On One Hand

June 21, 2009

It doesn’t follow!

Filed under: Uncategorized — ononehand @ 12:51 am
Tags: ,

I’m running into a common breakdown when discussing healthcare policy with economic conservatives. They are people who believe that taxation to pay for government programs is unfair or immoral, and because of that belief, argue that any form of government-provided healthcare is bound to fail and dig up a bunch of statistical or factual points about why they think it would. Or to be more accurate, they think adjusting our already-public/private system by creating a government-sponsored public healthcare option is a “step in the wrong direction” and therefore bring up points about why they think it would waste money and lead to worsening health conditions. There are rapid shifts from moral to factual arguments.

This is akin to discussing theology based on someone’s personal interests:

Person A: I know there is a god.
Person B: How do you know?
Person A: Because there should be something to right the wrongs in the world.

There may be a god, or there may not – I’m not trying to get in to that argument – but the above argument is a non-sequiter. Just because you want something to be so doesn’t mean it is.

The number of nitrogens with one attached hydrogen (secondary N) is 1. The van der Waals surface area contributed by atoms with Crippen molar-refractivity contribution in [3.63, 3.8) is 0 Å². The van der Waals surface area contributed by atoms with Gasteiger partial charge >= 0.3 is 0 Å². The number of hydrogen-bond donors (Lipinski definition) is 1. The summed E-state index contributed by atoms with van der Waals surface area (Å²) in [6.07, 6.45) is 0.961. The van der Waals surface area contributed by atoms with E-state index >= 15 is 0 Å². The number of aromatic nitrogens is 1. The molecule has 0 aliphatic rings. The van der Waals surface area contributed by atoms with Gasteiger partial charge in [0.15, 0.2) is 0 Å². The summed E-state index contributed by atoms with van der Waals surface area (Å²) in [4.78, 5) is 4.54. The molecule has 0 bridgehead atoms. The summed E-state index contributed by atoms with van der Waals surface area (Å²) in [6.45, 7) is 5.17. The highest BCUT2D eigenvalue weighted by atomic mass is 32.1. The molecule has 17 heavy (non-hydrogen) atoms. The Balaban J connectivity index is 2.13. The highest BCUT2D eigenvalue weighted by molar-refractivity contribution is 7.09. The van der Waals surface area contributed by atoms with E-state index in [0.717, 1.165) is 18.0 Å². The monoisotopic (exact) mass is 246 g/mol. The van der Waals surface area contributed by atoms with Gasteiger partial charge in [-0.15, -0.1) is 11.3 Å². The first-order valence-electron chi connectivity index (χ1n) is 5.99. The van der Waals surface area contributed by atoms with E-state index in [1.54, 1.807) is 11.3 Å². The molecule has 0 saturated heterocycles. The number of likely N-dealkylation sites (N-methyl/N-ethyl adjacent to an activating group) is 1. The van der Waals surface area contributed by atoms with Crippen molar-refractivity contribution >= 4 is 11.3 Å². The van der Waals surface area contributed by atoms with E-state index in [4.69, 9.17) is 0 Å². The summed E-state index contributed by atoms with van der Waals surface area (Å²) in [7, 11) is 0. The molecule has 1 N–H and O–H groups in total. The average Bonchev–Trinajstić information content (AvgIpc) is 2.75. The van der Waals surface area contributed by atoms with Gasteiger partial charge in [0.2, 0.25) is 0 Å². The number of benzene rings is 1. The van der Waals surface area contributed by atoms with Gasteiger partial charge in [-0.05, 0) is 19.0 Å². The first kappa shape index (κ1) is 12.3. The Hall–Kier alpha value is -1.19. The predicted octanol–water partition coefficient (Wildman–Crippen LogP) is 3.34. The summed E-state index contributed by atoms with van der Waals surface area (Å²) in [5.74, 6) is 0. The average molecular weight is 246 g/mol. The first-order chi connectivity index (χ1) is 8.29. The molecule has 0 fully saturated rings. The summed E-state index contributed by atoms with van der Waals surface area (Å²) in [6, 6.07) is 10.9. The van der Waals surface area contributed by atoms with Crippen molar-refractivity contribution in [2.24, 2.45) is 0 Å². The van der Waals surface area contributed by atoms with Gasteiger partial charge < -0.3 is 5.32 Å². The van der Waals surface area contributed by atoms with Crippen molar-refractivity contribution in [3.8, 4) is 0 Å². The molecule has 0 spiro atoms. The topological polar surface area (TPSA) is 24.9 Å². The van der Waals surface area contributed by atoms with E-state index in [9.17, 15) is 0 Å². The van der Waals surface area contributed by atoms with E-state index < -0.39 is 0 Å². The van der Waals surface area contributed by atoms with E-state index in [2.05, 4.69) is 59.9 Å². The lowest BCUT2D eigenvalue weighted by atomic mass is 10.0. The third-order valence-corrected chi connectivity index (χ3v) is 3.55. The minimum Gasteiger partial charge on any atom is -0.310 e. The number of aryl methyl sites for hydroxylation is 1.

Similarly, just because you think that taxing income to provide healthcare for low-income people represents what you call an immoral redistribution of wealth – a power that the government has no legitimate claim to – doesn’t mean that using a government program to provide better healthcare to our 50 million uninsured people could only do so by worsening healthcare for everyone else.

I doubt that many economic conservatives are even fully aware that their passionate opposition to a government health insurance provider – that they still oppose to even if it were, for the sake of conversation, completely self-supporting and not require tax dollars – is based on their desire to see society structured in a certain way but not actual facts or interests. But it would be hard to argue that the uninsured’s interest in getting access to better healthcare outweighs a private insurance company’s interest in their profits, or their own asthetic preference for private over public entities – and that their passion in opposing it is really proportional to how destructive they honestly think it would be.

To be fair, there are people on the other side of the aisle who make similar leaps. Some want a public option because they would rather buy in to that option and have their money go into a common public plan than a private entity, which they consider immoral. Others dislike the private sector in general, or just want to stick it to those mean rich guys. But I consider this more of a European-style leftist attitude than one of American liberalism, which, excepting a few hardliners, is open to the market if that’s the best way to solve the issue we want solved.